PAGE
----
Intervertebral discs are made of specialised cartilage tissue and are sandwiched in between 24 bones (vertebra) in your spine.

The disc has a thick outer layer (1) (annulus) that surrounds the soft gel-like center (2) (nucleus).

The discs allow slight movement of the vertebrae, giving you flexibility. They attach to both surfaces of the bone and act as a ligament to hold the vertebrae together. Their role as shock absorbers is crucial. The discs also permit proper spacing for the pairs of nerve root to exit from between each vertebra, into your organs and tissues.

Contrary to belief, discs don’t actually ‘slip’, but they can wear thin, bulge, protrude, tear and herniate. Disc injury most commonly occurs after some sort of trauma. But poor posture and neglect contributes to the wear and tear of your spine.

The diagrams below show what happens at different stages of disc degeneration and how these changes to the discs can affect your health and wellbeing.

Text book normal

There are no visible signs of degeneration to the disc, the nerve roots have plenty of room to move. There will be no pain or symptoms in the body.


Phase 1


Spinal misalignments can cause the disc to adapt into a wedge-like shape, this is the earliest stage of disc damage. This damage can cause soft tissue damage, nerve irritation and pain.

Phase 2


Phase 2 shows narrowing and a bulge of the disc can be seen, this is where the soft nucleus is forced outward where the disc wall is weakest. Calcium deposits build up and form bone spurs (extra bone growth/osteoarthritis) around the vertebra. Nerve irritation and pain are inevitable and may be accompanied by some joint immobilisation.

Phase 3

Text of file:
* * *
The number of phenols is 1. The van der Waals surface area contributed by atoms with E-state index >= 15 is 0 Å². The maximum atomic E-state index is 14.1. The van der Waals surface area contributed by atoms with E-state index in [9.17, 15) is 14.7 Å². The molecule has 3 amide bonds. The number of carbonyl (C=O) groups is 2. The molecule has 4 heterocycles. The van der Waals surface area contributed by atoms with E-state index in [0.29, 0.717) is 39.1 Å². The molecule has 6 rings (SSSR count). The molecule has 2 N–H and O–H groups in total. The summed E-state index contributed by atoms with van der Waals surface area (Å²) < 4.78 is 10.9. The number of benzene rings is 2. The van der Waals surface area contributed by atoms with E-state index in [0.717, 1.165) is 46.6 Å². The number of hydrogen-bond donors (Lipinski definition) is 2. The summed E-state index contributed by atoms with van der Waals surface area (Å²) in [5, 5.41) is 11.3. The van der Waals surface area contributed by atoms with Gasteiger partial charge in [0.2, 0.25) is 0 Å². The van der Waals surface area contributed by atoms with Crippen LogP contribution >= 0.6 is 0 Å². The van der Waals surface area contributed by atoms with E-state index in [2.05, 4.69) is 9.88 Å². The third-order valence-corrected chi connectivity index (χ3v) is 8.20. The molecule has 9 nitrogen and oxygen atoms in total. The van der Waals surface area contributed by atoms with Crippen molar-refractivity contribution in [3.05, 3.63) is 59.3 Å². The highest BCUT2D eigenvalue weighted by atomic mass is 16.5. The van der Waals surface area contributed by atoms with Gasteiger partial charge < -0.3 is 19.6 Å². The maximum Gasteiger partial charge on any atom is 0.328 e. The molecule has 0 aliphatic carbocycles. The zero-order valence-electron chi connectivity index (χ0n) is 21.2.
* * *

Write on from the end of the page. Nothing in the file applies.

Degeneration at this stage causes joint immobilization as the bones fuse together, resulting in nerve atrophy (wastage) and scar tissue. In the most extreme cases the disc ruptures, leaking its contents into surrounding tissues. The disc has no cushioning function to the spine and movement causes lots of pain. Surgical intervention is often involved at this stage.


Disc problems are not simply part of the ‘normal’ aging process. There are young people who suffer spinal disc degeneration early in life through neglect and, on the other end of the scale, there are elderly people who have maintained their spines throughout their lives who enjoy excellent spinal health and function. It’s a bit like looking after your teeth, if you neglect your teeth, even at a very early age, they decay, and the same can happen with your spine without proper care and maintenance.


Remember……the purpose of chiropractic is to locate and correct areas of the spine that interfere with the normal nervous system control of your body. Because the intervertebral discs are so close to the spinal cord and nerve roots, disc involvement is common in chiropractic cases. Spinal adjustments help to restore correct motion and position of the misaligned spinal bones and if caught before permanent damage occurs, disc tissue often returns to a more normal size and shape.

Chiropractic first. Risky drugs second. Surgery last.